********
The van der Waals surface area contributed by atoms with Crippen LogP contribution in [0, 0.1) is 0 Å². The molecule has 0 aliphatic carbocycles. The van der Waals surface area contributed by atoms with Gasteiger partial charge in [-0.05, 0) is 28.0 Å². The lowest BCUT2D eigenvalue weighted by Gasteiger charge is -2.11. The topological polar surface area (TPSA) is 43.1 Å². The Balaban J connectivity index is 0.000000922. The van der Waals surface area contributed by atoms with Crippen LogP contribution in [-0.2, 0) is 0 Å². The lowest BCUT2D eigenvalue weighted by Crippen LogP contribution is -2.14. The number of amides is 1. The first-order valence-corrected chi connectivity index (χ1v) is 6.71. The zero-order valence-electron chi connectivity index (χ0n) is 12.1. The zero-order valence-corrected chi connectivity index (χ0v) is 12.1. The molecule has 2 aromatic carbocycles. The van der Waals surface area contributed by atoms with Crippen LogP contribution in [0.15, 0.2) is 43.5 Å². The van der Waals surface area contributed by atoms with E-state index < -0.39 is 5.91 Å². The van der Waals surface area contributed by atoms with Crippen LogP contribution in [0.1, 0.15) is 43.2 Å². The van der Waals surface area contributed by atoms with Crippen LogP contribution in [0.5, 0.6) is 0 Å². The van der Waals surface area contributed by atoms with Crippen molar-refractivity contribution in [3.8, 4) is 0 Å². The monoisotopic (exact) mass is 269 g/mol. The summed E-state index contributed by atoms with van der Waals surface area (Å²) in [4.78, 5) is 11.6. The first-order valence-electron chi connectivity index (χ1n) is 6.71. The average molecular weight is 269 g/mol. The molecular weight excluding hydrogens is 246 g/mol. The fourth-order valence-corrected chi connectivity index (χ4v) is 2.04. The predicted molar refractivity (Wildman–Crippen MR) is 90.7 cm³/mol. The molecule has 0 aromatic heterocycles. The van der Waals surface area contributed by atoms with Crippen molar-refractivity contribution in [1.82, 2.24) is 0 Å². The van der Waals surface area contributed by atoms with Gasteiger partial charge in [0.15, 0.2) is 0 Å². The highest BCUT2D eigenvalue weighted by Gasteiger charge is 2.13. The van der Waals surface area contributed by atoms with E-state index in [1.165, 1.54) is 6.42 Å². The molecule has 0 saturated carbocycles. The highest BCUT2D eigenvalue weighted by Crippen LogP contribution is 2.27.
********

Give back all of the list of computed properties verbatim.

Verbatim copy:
The van der Waals surface area contributed by atoms with Crippen LogP contribution in [0, 0.1) is 0 Å². The molecule has 0 aliphatic carbocycles. The van der Waals surface area contributed by atoms with Gasteiger partial charge in [-0.05, 0) is 28.0 Å². The lowest BCUT2D eigenvalue weighted by Gasteiger charge is -2.11. The topological polar surface area (TPSA) is 43.1 Å². The Balaban J connectivity index is 0.000000922. The van der Waals surface area contributed by atoms with Crippen LogP contribution in [-0.2, 0) is 0 Å². The lowest BCUT2D eigenvalue weighted by Crippen LogP contribution is -2.14. The number of amides is 1. The first-order valence-corrected chi connectivity index (χ1v) is 6.71. The zero-order valence-electron chi connectivity index (χ0n) is 12.1. The zero-order valence-corrected chi connectivity index (χ0v) is 12.1. The molecule has 2 aromatic carbocycles. The van der Waals surface area contributed by atoms with Crippen LogP contribution in [0.15, 0.2) is 43.5 Å². The van der Waals surface area contributed by atoms with E-state index < -0.39 is 5.91 Å². The van der Waals surface area contributed by atoms with Crippen LogP contribution in [0.1, 0.15) is 43.2 Å². The van der Waals surface area contributed by atoms with Crippen LogP contribution in [0.5, 0.6) is 0 Å². The van der Waals surface area contributed by atoms with Crippen molar-refractivity contribution in [3.8, 4) is 0 Å². The monoisotopic (exact) mass is 269 g/mol. The summed E-state index contributed by atoms with van der Waals surface area (Å²) in [4.78, 5) is 11.6. The first-order valence-electron chi connectivity index (χ1n) is 6.71. The average molecular weight is 269 g/mol. The molecular weight excluding hydrogens is 246 g/mol. The fourth-order valence-corrected chi connectivity index (χ4v) is 2.04. The predicted molar refractivity (Wildman–Crippen MR) is 90.7 cm³/mol. The molecule has 0 aromatic heterocycles. The van der Waals surface area contributed by atoms with Crippen molar-refractivity contribution in [1.82, 2.24) is 0 Å². The van der Waals surface area contributed by atoms with Gasteiger partial charge in [0.15, 0.2) is 0 Å². The highest BCUT2D eigenvalue weighted by Gasteiger charge is 2.13. The van der Waals surface area contributed by atoms with E-state index in [1.165, 1.54) is 6.42 Å². The molecule has 0 saturated carbocycles. The highest BCUT2D eigenvalue weighted by Crippen LogP contribution is 2.27.